Do We Have the Right to Privacy?
Do We Have the Right to Privacy

Do We Have the Right to Privacy?

Recorded phone conversations – Sri Lanka’s most-discussed topic in the past few weeks! Even though the authenticity and source of these recordings remain uncorroborated, a number of these recordings are being circulated through social media platforms like wildfire without being subjected to any form of control whatsoever, and everyone is waiting eagerly for the next recording to surface.

Do We Have the Right to Privacy in Sri Lanka

Although it is too early to discuss how MP Ranjan Ramanayake’s alleged conversations with his contacts can be of any benefit to Sri Lanka, this incident has triggered a discussion on people’s personal information and privacy, including digital privacy.

Unfortunately, people and the authorities seem to be too immersed in what secrets are likely to be revealed by MP Ramanayake’s recordings, while overlooking another big issue that is also of national interest – breach of privacy.

Leaked recordings

These ‘leaked recordings’ have raised several questions regarding many aspects of the country’s situation. One of most important questions among these is, “How easily can one’s personal information be recorded and used without their knowledge or consent?”

Speaking of people’s right to privacy, including digital privacy, Information Technology Society Sri Lanka (ITSSL) Chairman, Rajeev Yasiru Kuruwitage Mathew said that the lack of laws pertaining to people’s privacy, i.e. laws recognizing privacy as a fundamental right, is the main reason why Sri Lanka is in an unstable State when it comes to addressing privacy violations.

He added, “A number of proposals have been put forward urging the Government to introduce a Privacy Act, with a focus on the importance of privacy policies, to be able to deal with general privacy violations, as well as technology-based privacy violations, such as so-called video and audio leaks. 

The newly-appointed Government is planning to establish a centralised database, which, in a way, is a good development. But with a large amount of data being easily accessible from one place, there is a possibility it can lead to a misuse of data.”

Fundamental right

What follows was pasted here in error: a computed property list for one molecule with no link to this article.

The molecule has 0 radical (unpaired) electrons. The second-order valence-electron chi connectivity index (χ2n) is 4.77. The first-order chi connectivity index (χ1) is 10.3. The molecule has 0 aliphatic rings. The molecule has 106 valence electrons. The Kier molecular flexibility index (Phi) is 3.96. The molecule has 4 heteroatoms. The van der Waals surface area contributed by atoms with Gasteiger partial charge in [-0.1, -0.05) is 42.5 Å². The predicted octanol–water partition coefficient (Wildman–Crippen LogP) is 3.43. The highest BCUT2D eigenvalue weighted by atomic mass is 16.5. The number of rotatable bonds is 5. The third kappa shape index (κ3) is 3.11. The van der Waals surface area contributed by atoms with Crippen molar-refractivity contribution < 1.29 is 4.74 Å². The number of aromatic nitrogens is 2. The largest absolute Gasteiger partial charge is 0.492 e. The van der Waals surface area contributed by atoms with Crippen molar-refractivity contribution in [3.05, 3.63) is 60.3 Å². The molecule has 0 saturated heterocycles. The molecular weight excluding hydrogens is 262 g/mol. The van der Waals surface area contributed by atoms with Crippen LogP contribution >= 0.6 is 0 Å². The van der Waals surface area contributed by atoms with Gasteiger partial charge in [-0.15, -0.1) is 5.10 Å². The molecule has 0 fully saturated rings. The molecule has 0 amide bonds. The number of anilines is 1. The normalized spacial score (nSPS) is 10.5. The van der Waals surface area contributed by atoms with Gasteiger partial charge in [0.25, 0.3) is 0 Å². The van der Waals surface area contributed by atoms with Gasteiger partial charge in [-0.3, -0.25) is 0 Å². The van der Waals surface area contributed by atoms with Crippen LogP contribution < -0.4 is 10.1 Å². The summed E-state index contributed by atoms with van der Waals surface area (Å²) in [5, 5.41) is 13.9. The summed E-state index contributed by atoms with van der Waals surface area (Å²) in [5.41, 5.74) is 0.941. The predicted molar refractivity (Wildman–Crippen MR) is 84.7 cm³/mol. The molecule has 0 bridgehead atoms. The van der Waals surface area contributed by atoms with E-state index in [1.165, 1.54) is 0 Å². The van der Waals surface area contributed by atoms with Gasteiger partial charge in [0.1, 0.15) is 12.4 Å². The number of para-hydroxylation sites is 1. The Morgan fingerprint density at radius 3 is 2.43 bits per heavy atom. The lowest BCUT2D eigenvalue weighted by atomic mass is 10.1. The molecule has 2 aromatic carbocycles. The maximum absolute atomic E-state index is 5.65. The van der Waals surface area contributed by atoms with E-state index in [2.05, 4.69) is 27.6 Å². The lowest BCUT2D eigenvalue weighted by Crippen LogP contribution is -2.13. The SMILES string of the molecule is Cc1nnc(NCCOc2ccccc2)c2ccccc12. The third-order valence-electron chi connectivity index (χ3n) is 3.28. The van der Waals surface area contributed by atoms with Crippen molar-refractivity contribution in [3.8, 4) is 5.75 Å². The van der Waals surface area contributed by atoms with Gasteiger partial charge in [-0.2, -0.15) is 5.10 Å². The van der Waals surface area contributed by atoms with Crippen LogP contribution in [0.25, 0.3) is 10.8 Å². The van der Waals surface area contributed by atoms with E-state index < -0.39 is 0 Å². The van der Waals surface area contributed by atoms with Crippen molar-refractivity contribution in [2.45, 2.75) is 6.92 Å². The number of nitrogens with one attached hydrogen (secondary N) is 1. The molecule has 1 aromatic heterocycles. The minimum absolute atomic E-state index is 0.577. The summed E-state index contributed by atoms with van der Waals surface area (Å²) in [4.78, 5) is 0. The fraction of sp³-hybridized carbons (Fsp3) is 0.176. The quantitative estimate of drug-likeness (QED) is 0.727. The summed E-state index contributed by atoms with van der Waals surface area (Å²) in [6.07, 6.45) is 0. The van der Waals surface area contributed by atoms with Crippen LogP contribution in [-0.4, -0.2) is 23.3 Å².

The ITSSL Chairman explained that even though the Sri Lankan Constitution does not recognize privacy as a fundamental right, this is not the case in many other countries.

He added, “When we inquired about it through a Right To Information (RTI) application, we were informed that the 19th Amendment to the Constitution only says that people’s personal information cannot be exposed, and that nowhere does it identify privacy as a fundamental right.

“If the Constitution accepts privacy as a fundamental right, people can seek the assistance of the Court in the event of a breach of their privacy. 

However, even though the International Covenant on Civil and Political Rights (ICCPR), which has been adopted by Sri Lanka, requires that the Government accepts privacy as a right, it is not included in the Constitution.”

Expressing his views about the leaked recordings of phone conversations of MP Ramanayake, the ITSSL Chairman explained that there is a procedure to follow when law enforcement agencies take digital material into custody, and emphasised that the owner of the data is entitled to take certain precautionary measures to prevent the data from being edited or removed after being seized. 

He explained that the Computer Crime Act No. 24 of 2007 stipulates that a police officer inspecting a computer must have adequate knowledge to inspect a computer.

Required expertise

The Act, under Section 21, says, “No Police officer shall access any computer for the purpose of an investigation under this Act unless the IGP has certified in writing that such Police officer possesses adequate knowledge and skill in the field of Information Communication Technology and is thereby possessed of the required expertise to perform such a function.”

“To protect privacy and personal information, people being aware of their rights is supremely important,” he stressed, further explaining how to manage a situation where one’s personal digital devices, including data, are seized by Police. 

“If a Police officer seizes your computer, you can ask them to check and list down what’s on the computer, to prevent your data from being changed later. You can request an encrypted image file of what’s on the computer’s hard drive. The Act also says that during an investigation, data cannot be leaked, and that this is a punishable offence.”

Section 22 of the Act says, “Where any item or data has been seized or rendered inaccessible in the course of an investigation, the Police officer conducting the search shall issue a complete list of such items and data, including the date and time of such seizure, or of rendering it inaccessible to the owner or person in charge of the computer or computer system.”

Lack of awareness

A key factor that directly affects the lack of laws pertaining to privacy – as well as authorities’ lethargy in taking measures to introduce these laws – is the lack of awareness and concern among the general public about the importance of their privacy and personal information. When it comes to digital privacy, their perception of personal information is rather rudimentary.